I'm a solid five-ish dates in with a new guy in my life. And I have to say, it's going pretty great.
Conversations are frequent, but not daily. The affection is there, but he's not breathing down my neck. Plus, he's a looker (and he's Jewish, so I know my mother would already approve).
In most cases, I'd be going through the motions, avoiding the "what are we" talk until absolutely necessary. I mean, we haven't even had sex yet. If I haven't disclosed my drawer of sex toys to you, it's clear we aren't trying to rush into things.
Unfortunately, that diaper-wearing man baby named Cupid and his dangerously pointy arrows are about to throw my entire slow-burning plan off course.
Yes, Valentine's Day is slowly approaching.
I just haaaaad to go and hook up with someone early in the year. I couldn't keep it in my pants until February 15th, could I?
According to Elite Daily's Valentine's Day survey, 76 percent of men would celebrate the love-centric holiday with someone they've been seeing for six months. That number slowly but surely decreases the longer you're with your lover, dropping to 67 percent with a respective two years dating time.
So... we should get on that before we fizzle out, right?
I realized it would be hard to get around this. If I want to spend quality time with him on one of the most romantic nights of the year, something will have to be discussed.
And now, I find myself in complete and utter panic.
I don't want this thing to get messed up. We're at a point where things seem promising, but I still find myself overthinking the texts I send him.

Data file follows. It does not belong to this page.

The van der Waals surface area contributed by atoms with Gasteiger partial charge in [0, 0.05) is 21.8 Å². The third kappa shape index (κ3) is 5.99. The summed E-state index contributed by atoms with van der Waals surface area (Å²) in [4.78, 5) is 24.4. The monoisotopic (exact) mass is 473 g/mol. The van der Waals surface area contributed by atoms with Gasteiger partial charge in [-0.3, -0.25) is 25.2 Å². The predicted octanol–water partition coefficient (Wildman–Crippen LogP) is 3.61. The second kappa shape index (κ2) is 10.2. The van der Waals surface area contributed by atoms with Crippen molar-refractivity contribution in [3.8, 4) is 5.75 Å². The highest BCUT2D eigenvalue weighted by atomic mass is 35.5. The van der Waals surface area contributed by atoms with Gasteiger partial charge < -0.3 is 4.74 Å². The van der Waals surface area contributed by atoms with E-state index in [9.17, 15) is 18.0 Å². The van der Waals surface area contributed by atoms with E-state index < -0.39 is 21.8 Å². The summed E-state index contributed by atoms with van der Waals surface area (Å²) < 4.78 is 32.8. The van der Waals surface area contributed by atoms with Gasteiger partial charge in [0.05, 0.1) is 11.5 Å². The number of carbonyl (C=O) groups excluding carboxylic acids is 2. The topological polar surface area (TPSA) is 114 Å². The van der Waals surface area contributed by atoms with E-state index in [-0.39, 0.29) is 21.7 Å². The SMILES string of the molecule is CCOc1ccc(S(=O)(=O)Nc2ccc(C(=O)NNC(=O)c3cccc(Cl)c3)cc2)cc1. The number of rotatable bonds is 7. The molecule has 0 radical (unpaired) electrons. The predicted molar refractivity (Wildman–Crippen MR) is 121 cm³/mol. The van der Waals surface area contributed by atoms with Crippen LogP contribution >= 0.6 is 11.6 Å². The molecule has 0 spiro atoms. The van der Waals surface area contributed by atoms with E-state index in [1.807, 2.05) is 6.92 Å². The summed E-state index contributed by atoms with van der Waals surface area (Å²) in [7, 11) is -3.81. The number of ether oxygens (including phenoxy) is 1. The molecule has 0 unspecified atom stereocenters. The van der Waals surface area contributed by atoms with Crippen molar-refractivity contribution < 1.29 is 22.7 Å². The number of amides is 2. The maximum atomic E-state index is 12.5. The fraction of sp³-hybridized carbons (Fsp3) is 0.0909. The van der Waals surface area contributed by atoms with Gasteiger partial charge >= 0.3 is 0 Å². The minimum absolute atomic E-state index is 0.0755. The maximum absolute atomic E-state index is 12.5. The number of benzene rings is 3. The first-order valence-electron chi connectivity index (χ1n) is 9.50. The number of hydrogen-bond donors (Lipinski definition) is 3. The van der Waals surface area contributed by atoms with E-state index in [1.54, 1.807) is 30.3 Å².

(Not that it's not my fault or anything — the guy still has his goddamn read receipts on. That has anxiety written all over it.)
Whenever I'm waiting for him to come over, there's always that exciting uncertainty when I think about how our night will play out. For someone who plans out his life weeks in advance, I'm enjoying the mystery of not knowing the future.
I haven't brought up Valentine's Day at all. But now, I'm saying “fuck it.” I don't want to prance around the topic and pretend that Valentine's Day isn't happening. To be honest, I don't feel the need to.
I don't want to prance around the topic and pretend that Valentine's Day isn't happening.
It's not like I'm asking for his hand in marriage or trying to decide if we should have two kids or three. All I want to do is celebrate Valentine's Day with the guy I like.
But for an unfortunately awkward situation like this one, it's best to go into it with zero expectations. I may already know his favorite food, but to be honest, I have no idea what his stance on Valentine's Day is.
Is he a giver? Does he love showering other people with gifts? Or does he hate red and pink, and therefore, prefers to hole himself up to avoid celebrating the all red and pink holiday altogether?
Your guess is as good as mine.
Our survey also found that 68 percent of men wouldn't be the least bit disappointed if they didn't celebrate the holiday with their partners.
I don't know where my guy stands, and that's exactly why it's important to take the risk. It's OK to bring things up without pouring my heart out about where we're headed. There's no need to get sappy.
It's just plain stupid to play this day off like it's just another random weekday. This is Valentine's Day. It's here, and it's for people who are dating.
I'm not looking for an extravagant dinner. Gifts aren't a requirement either. I just want to be with him on this romantic day because, no matter how long we've been seeing each other, we're involved romantically.
So it's completely OK to keep our Valentine's Day casual just like any other date night, while still recognizing the day and having fun while we're at it.
Where's the harm in that?